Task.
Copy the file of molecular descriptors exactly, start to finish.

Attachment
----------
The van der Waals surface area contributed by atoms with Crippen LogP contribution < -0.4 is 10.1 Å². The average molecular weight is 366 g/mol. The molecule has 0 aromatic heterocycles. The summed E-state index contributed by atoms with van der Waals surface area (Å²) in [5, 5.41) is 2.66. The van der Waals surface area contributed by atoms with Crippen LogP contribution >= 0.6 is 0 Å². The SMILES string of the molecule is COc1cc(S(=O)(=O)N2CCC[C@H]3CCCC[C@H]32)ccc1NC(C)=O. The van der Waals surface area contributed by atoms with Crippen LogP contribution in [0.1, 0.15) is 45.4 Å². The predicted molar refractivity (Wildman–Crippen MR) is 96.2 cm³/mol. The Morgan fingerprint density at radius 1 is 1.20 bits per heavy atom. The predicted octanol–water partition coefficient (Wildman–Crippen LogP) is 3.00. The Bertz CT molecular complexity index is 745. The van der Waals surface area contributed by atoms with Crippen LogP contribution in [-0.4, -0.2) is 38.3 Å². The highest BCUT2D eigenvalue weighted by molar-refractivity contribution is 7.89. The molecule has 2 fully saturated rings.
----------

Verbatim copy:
The van der Waals surface area contributed by atoms with Crippen LogP contribution < -0.4 is 10.1 Å². The average molecular weight is 366 g/mol. The molecule has 0 aromatic heterocycles. The summed E-state index contributed by atoms with van der Waals surface area (Å²) in [5, 5.41) is 2.66. The van der Waals surface area contributed by atoms with Crippen LogP contribution >= 0.6 is 0 Å². The SMILES string of the molecule is COc1cc(S(=O)(=O)N2CCC[C@H]3CCCC[C@H]32)ccc1NC(C)=O. The van der Waals surface area contributed by atoms with Crippen LogP contribution in [0.1, 0.15) is 45.4 Å². The predicted molar refractivity (Wildman–Crippen MR) is 96.2 cm³/mol. The Morgan fingerprint density at radius 1 is 1.20 bits per heavy atom. The predicted octanol–water partition coefficient (Wildman–Crippen LogP) is 3.00. The Bertz CT molecular complexity index is 745. The van der Waals surface area contributed by atoms with Crippen LogP contribution in [-0.4, -0.2) is 38.3 Å². The highest BCUT2D eigenvalue weighted by molar-refractivity contribution is 7.89. The molecule has 2 fully saturated rings.